The Math EOCs have never been fully validated.

The Alpine Validity Study only assessed the Algebra 1 EOC (ignoring Geometry and Algebra 2) and primarily confirmed whether the exam aligned to the standards.  To date, the math EOCs have never been shown to be fair, valid or reliable for certain at-risk subpopulations of students, including English Language Learners or students with disabilities, yet these students are still required to pass it in order to earn a regular diploma.

The Math EOCs waste valuable instructional time.

The state mandated EOCs are given up to 6 weeks before the end of the school year. If the three Math EOCs were eliminated, teachers could assess students with a teacher created final exam at the end of each school year. This, alone, could return 3 x 6 = 18 weeks, OR ONE FULL SEMESTER, worth of instructional time back to these Math teachers.

THE SOLUTION:

Eliminate the Math EOCs and administer the PERT at the end of 10th (or 11th grade) grade.

Benefits of the PERT:

The purpose of the PERT is to assess academic skills and determine college readiness.

If all students took the PERT in 10th (or 11th) grade, and the scores were used in the school grade calculation, then the Math portion of the School Grade would represent all of the students in a high school that achieved college readiness, rather than reflecting only on the EOC scores of the less advanced math students who took the EOCs in high school.

The FLDOE already allows the PERT to be used as a concordant score for the Algebra 1 EOC High School Graduation requirement so no additional alignment studies would be needed.

The PERT costs less than a dollar per assessment.

The PERT test typically takes less than 45 minutes for a student to complete. (The Algebra 1 EOC alone lasts 3 hours.)

PERT results would not be needed for grade calculation, so the assessment could be given at any time during the school year, without significantly altering instructional time. By eliminating the Math EOCs, one full semester of instructional time would be returned to the classroom.

We believe eliminating the Math EOCs and assessing high school math achievement with the PERT is a solution to some of Florida’s testing burdens: it is a cheaper, faster and fairer way to measure Math Achievement in high schools and will return up to a semester of instructional time to these math classrooms. We urge you to consider this solution, which we believe will bring meaningful change by restoring balance to the classroom.

Please understand that this “solution” only solves one aspect of the current problems with Florida’s Education Accountability System. We urge you to look at the impact of the high stakes attached to state assessments, which we believe have fundamentally altered the way students are taught in Florida classrooms. Our students waste hours in the classroom preparing for tests and their curriculum has become more and more focused on tested subjects, almost to the exclusion of other important elements of a quality education. Spending millions on testing is not an accountable use of our tax dollars. When high stakes for districts, schools and teachers are attached to student test scores, the tests become the focus. It is time to return the focus to students and academic excellence will follow.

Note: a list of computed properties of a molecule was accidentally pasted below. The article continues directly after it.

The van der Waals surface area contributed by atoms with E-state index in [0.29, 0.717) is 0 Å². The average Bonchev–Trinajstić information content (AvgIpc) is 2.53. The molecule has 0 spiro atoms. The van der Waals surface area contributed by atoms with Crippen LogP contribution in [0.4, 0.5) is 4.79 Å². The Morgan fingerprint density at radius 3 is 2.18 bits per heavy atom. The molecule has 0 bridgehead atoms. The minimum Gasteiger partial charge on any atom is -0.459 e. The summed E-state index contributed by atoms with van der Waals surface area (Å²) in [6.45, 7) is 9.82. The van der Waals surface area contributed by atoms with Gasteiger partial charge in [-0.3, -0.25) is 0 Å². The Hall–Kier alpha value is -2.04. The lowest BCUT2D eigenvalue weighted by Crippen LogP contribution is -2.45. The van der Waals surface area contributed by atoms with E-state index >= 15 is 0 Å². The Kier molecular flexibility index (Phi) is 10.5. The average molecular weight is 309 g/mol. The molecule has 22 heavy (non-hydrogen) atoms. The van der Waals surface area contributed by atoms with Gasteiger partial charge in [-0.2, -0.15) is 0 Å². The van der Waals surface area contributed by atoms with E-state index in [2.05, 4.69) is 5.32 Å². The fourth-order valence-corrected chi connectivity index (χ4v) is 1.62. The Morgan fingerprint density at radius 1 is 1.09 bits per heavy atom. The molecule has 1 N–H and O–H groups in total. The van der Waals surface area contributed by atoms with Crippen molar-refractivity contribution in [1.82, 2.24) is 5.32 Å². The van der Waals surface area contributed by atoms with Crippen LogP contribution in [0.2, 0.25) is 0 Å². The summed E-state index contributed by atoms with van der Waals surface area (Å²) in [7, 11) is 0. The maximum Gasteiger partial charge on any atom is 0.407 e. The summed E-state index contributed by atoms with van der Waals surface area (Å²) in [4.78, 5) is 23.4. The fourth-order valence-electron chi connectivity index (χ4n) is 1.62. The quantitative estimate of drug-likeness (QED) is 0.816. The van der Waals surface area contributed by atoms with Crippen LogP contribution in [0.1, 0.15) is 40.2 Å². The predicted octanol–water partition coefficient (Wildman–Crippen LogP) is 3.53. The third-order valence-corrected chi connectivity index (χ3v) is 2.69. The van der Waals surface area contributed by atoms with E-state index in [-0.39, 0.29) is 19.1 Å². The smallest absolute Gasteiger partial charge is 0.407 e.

Thank you,

Sue Woltanski and Suzette Lopez

Public school Parents and Co-Founders of Accountabaloney.com


Read more about our concerns with Florida’s Math Sequence and the EOCs:

Florida’s Middle School Math Problems: A Perfect Storm

What Is the Goal of the Algebra 1 EOC?

Algebra 1 EOC: Ridiculously High Stakes

The Hazards of Playing the Accelerated Math Game

Algebra 2 EOC Results: Has Florida Jumped The Shark?

Skip Ahead or Remediate? Compliance Rather Than Commitment

Just Say No to Algebra 1 EOC Retakes: Take the PERT

 

2 Comments

  1. Robert Hawkins

    This is the absolute best take in the math EOCs in Florida that I have read or heard. I am a frustrated math teacher who sees the EOCs as only a waste of money and time. When a passing score is about 12 out of 60 questions on a test then there is something wrong with said test. The current Algebra 1 EOC does not evaluate student’s knowledge of Algebra, but rather their knowledge of taking that specific test. I am currently teaching Algebra 2 students, all of which passed the Algebra 1 EOC, who do not have the Algebra skills needed in Algebra 2. I do believe that the PERT is a viable option as a replacement test, but I think if that is the case then the passing score would need to be revisited. The 97 that is currently the standard is not strong enough.

    1. Sue Kingery Woltanski

      Thank you for your kind words. We will continue to try to get legislators to listen.